It is natural for our psychological essence to yearn for that someone that we hold in high esteem or someone we could use as a benchmark to measure what we would like to be or see ourselves become – a beacon of light to follow along life’s dark paths. This person could be a family member or might well be someone in the public domain or (dead or living) religious, historical or mythical figures – still, someone whom we hold dear in our lives, and someone we think we can learn the ropes from when climbing the mountains that we encounter during our formative years.
We are warned in Greek mythology that Achilles, that ancient hero from the Trojan Wars, whose mother fortified him against his body being penetrated by any weapon, did so holding him by the heels, dipping him in the river Styx as an infant. However, though he was strong everywhere else, he was vulnerable around the feet and heels as a result. This mythical hero was eventually killed when Paris shot an arrow at his heel. All heroes it seems, have their Achilles heel. Some of us hold on too dearly to these people such that when they fall, it appears a part of us also falls – it shakes us to the marrow!
When you look around in Nigeria, there are stories from every sphere of life exposing skeletons in the cupboards of these heroes of ours. Some of their Voltrons would even very aggressively engage you on social media seeking to justify the actions of their heroes. Who can blame them? After all, one of the stages of coming to terms with a major loss is denial before they eventually reach the stage of acceptance leading to true grief. Meanwhile, others rejoice and give a thumbs up to anti-corruption agencies that call them out – naming and shaming them, but do these pause to ask themselves what vital lessons they can learn from all this?
Given a similar set of circumstances, young people often profess, “who Nigeria epp?” announcing their readiness to dump “truth” for “loyalty”; dump “community advancement” for “individual gain” and dump “justice” for the sake of “mercy” as they see it. They don’t seem to recognize the moral dilemmas they are facing as being the same ones that brought their heroes down. The see the speck in the eyes of public figures but cannot see the log in their very own eyes! They believe they have the moral right to point at flaws in others whilst explaining away the serious shortcomings in theirs. They paint the picture of a bed of roses ignoring the putrid smell oozing from the attitudes and behaviors they exhibit when they believe no one is watching.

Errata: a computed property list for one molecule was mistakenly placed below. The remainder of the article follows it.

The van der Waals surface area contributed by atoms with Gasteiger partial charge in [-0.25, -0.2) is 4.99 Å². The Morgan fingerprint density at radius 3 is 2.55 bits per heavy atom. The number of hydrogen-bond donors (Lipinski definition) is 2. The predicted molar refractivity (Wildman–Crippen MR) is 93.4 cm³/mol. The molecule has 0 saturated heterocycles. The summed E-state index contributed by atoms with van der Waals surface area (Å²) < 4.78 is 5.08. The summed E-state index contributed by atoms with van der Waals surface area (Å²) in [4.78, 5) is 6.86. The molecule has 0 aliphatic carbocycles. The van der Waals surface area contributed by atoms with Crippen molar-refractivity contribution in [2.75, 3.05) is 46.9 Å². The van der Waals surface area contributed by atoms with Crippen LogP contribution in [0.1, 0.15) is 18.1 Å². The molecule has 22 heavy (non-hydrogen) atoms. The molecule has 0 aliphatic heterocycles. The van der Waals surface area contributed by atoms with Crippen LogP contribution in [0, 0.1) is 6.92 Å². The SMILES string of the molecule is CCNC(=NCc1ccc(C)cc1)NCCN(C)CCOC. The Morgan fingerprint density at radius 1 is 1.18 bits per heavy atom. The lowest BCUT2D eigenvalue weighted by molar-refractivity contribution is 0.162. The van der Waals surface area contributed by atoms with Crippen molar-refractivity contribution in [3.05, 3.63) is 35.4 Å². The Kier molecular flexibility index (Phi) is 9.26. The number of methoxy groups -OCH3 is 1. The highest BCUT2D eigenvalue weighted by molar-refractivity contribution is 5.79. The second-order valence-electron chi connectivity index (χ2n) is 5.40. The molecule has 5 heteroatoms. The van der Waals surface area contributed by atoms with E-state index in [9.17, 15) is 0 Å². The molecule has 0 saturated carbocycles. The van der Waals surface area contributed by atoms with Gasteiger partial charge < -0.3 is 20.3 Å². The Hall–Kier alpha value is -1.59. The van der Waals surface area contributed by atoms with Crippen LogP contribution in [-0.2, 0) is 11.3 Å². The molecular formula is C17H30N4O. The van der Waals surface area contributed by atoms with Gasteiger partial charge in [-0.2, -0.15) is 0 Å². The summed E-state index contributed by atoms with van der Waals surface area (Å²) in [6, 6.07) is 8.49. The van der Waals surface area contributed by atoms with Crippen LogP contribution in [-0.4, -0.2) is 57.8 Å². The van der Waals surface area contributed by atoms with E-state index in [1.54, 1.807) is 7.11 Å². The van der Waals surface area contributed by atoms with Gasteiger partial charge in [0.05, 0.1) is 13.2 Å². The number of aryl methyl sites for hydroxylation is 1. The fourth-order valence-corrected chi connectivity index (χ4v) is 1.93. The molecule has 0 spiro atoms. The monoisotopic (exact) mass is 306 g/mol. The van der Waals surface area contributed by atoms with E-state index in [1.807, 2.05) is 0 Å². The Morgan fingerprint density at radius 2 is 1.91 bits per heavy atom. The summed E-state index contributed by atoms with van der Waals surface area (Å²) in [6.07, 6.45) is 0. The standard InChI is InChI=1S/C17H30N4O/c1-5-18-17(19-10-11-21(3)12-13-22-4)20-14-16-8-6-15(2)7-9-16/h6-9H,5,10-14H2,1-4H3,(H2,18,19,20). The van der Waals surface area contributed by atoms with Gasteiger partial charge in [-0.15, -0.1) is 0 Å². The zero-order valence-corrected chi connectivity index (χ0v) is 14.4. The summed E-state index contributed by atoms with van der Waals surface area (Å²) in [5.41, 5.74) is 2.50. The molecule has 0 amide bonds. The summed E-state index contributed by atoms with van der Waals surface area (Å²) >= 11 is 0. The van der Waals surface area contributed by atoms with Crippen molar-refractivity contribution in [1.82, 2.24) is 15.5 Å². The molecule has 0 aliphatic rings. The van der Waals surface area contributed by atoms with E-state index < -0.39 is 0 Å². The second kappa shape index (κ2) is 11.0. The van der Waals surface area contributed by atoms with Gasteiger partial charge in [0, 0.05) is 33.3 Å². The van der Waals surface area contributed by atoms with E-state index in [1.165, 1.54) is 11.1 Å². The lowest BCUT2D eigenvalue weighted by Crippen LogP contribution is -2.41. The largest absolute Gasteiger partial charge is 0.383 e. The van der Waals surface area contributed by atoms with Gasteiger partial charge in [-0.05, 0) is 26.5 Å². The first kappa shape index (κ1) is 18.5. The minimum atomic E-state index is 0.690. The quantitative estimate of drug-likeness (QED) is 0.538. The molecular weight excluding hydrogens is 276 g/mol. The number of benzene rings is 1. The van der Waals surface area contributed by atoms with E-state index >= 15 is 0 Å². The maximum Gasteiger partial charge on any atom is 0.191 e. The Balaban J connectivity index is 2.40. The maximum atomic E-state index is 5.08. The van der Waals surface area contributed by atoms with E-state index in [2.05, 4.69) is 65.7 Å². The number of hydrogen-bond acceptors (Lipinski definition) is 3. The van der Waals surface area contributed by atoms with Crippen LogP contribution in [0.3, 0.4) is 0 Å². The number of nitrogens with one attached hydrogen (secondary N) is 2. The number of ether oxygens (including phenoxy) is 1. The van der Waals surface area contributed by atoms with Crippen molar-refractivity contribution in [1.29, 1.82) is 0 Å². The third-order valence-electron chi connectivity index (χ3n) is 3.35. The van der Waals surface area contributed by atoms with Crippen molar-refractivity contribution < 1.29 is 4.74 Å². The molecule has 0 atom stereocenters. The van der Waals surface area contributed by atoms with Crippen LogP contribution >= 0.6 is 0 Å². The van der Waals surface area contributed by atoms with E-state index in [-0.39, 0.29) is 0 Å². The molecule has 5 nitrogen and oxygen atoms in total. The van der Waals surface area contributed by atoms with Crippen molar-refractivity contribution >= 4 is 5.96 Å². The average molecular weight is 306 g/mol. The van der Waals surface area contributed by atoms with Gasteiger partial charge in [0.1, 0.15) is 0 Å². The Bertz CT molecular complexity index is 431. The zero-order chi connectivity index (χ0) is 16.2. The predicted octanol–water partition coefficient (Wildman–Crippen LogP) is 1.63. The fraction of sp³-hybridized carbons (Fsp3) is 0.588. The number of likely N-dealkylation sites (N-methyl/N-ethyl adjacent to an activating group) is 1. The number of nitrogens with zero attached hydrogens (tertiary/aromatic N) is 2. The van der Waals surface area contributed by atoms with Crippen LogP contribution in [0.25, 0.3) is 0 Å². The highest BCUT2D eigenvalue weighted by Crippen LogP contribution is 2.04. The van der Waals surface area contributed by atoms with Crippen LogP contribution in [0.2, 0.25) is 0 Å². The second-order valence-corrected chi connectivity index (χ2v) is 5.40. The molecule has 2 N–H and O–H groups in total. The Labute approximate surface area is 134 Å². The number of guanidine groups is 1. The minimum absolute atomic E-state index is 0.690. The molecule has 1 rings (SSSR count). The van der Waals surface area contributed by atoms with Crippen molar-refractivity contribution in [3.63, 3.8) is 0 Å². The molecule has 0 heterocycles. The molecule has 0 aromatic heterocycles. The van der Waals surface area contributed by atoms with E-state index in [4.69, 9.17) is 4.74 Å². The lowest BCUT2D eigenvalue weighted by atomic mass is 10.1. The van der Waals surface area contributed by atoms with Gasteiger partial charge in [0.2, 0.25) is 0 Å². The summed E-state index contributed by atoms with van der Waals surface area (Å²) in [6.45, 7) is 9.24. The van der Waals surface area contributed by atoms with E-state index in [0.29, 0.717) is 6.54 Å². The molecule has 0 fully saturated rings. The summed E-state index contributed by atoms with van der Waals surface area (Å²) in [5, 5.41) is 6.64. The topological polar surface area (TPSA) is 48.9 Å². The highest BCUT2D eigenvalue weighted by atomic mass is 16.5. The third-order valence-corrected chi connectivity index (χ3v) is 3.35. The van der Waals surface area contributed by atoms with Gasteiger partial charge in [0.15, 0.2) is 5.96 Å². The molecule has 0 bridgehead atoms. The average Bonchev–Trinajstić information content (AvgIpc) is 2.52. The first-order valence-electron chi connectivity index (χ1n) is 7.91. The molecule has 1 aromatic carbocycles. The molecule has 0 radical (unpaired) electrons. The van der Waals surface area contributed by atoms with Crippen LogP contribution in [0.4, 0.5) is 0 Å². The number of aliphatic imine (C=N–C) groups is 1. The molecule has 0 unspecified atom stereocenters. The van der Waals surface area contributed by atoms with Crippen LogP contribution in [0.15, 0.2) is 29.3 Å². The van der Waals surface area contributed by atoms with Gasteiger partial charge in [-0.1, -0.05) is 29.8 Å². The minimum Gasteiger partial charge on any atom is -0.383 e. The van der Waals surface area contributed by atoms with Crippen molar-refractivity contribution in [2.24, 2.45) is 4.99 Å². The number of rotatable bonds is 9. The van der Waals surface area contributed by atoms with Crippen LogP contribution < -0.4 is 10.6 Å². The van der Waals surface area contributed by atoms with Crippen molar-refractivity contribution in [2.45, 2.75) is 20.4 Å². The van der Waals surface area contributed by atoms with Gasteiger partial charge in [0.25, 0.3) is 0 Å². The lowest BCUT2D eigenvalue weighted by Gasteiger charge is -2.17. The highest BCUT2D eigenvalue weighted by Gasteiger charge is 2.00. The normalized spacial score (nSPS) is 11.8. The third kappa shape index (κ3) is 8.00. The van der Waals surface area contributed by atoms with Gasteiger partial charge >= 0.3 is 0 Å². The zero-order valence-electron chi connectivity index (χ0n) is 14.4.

This is not a call to sainthood, whatever that means! But what values do you hold dear and exhibit? Do you follow the bandwagon? Or, do you act on issues because you are convinced about them? Would you hold back from doing some things simply because you believe they are wrong? Or, would you do the right things only because you are being watched or might receive some form of gratification for it?
This is not to leave us in despair but to cause us to reflect on how we are presently living our daily lives. While thinking about building your career and family life and other areas, do you forget to build our Character, which is the inner you and the real YOU?
Are you living a life worthy of emulation by others? People are watching and the world is constantly searching for role models. Would you answer the clarion call and be that true Role Model? People are in search of those whose value system aligns with the greater good. Would you be that person that others can truly look up to? Perhaps in your generation GODOT WILL FINALLY ARRIVE AND THE BEAUTIFUL ONES WILL BE BORN!
Article by Ayoyinka Johnson